Can anybody help me?
I have made one PCB for TAS5630DKD testing, using all TI recomended layout. I also have added to my board one preamplifier to filter the audio input signal (Low pass and high pass). The TAS5630 stage is powered by +49V DC (PVDD) and +12V by an 7812 regulator for GVDD supply, and my preamplifier is supplied by +/-15V simmetric supply.
A problem was occurred, result in failure of TAS5630 chip (i have burned about five chips in my tests), when I plug the audio signal cable on the RCA jack of preamplifier with the TAS5630 active (READY). I know, in this condition one large transient is generated - in another amps, also in TAS5630PHD evaluation board this generate a great POP noise into speaker, but in my board this action results in a chip failure.
The problem occur also when I disconnect the preamplifier output from TAS5630 amp and insert the audio signal direct into inputs (by electrolytic capacitor and 100R resistor as recommended) - Any transient generated by cable "plug and unplug" when the chip is active (READY) causes a serious failure of TAS5630...
In reply to SteveCrump:
Steve, is there any reason not to design for X7R surface-mount ceramic (non-polar) input capacitors? They are available in 1206 and 1210 sizes and seem reasonably priced.
In reply to Russell May:
X7R caps contribute to THD at low frequencies. the TAS5630 is high performing enough that you see a difference between ceramic and electrolytic. So, we use electrolytic on the EVM. if you're not as concerned with THD, then ceramics are fine.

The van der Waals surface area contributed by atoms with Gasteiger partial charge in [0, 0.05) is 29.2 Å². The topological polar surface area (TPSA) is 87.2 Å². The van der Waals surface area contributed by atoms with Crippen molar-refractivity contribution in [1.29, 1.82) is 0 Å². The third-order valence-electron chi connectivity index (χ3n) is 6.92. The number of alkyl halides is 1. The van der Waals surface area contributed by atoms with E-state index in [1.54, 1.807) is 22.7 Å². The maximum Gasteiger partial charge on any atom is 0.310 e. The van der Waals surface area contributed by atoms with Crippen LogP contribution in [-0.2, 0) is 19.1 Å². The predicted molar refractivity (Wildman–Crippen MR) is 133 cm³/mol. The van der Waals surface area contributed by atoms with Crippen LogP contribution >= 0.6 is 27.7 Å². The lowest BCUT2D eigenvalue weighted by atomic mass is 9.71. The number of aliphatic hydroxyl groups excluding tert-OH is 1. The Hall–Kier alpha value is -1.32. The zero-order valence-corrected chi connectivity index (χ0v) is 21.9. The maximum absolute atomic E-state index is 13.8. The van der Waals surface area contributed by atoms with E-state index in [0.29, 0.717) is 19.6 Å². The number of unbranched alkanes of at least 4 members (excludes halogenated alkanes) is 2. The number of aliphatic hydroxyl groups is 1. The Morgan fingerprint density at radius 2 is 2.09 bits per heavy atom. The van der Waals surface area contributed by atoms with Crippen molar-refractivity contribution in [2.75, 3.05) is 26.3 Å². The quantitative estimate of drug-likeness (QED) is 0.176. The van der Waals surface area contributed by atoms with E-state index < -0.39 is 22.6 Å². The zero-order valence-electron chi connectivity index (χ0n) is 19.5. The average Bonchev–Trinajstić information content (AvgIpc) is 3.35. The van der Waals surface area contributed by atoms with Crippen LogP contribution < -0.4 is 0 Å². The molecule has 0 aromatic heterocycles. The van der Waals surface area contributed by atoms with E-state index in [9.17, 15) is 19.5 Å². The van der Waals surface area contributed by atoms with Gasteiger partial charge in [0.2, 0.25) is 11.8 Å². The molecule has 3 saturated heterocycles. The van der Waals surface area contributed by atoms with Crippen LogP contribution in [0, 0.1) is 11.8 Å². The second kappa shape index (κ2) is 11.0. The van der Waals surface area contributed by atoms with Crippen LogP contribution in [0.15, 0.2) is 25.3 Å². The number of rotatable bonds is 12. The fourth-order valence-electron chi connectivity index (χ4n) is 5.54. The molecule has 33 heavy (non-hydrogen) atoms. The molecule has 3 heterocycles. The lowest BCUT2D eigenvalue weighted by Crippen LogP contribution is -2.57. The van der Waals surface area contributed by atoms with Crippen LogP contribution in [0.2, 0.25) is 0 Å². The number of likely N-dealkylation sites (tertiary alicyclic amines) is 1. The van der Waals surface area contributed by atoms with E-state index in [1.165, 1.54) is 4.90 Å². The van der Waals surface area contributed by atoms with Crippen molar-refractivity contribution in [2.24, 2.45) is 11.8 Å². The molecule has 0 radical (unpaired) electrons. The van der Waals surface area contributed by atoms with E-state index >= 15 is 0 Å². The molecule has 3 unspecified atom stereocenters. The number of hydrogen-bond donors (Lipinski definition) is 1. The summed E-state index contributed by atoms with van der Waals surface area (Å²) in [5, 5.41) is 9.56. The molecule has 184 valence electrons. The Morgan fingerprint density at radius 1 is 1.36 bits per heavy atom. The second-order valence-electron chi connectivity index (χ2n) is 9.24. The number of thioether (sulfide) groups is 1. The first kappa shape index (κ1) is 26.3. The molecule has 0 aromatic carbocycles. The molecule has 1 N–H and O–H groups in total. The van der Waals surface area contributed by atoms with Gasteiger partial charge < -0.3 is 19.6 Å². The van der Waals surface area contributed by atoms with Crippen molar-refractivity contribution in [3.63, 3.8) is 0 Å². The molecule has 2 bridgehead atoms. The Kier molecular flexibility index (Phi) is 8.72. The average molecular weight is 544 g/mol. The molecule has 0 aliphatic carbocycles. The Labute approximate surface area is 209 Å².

Gate Driver Applications Engineering Manager
Dallas, TX USA
In reply to Don Dapkus:
Thanks for reminding me of the distortion differences. Can you reference any objective distortion comparisons between 10uF X7R caps and tantalum caps at low frequency? The only similar comparison I have seen is at http://industrial.panasonic.com/ww/i_e/21088/smd-film-capacitor_e/smd-film-capacitor_e/data/02.html. It shows that 1uF X7R caps have less distortion than 1uF tantalum caps at about 400Hz or less. Above 400Hz, the tantalum caps are better. 50 to 400Hz is the frequency range that I am interested in, but I don't know how different the results would be for 10uF caps and TAS5630 input loads in PBTL mode.
Another thing I wonder about is leakage. I am pretty much stuck with using 16V 1206-size caps for now. Tantalum leakage rating (for Kemet T491A106K016AT) is equivalent to about 8Megohms at 20 degrees C. 10uF X7R leakage rating can be much better (100Megohms for AVX, 50Megohms for Kemet, but only 5Megohms for Murata, for examples). With about 4VDC of bias, the AVX X7R caps could be expected to have up to about 0.50-0.04=0.46uA less leakage than these tantalum caps. That could lower the TAS5630 output voltages by about 0.23VDC at room temperature. DC output voltages of all of the several EVM's I have, are a little less than half of their 48VDC supply. Lower input capacitor leakage should raise their DC outputs closer to half of the power supply voltage, which might allow slightly higher symmetrical output voltage swings.
All content and materials on this site are provided "as is". TI and its respective suppliers and providers of content make no representations about the suitability of these materials for any purpose and disclaim all warranties and conditions with regard to these materials, including but not limited to all implied warranties and conditions of merchantability, fitness for a particular purpose, title and non-infringement of any third party intellectual property right. TI and its respective suppliers and providers of content make no representations about the suitability of these materials for any purpose and disclaim all warranties and conditions with respect to these materials. No license, either express or implied, by estoppel or otherwise, is granted by TI. Use of the information on this site may require a license from a third party, or a license from TI.
TI is a global semiconductor design and manufacturing company. Innovate with 100,000+ analog ICs andembedded processors, along with software, tools and the industry’s largest sales/support staff.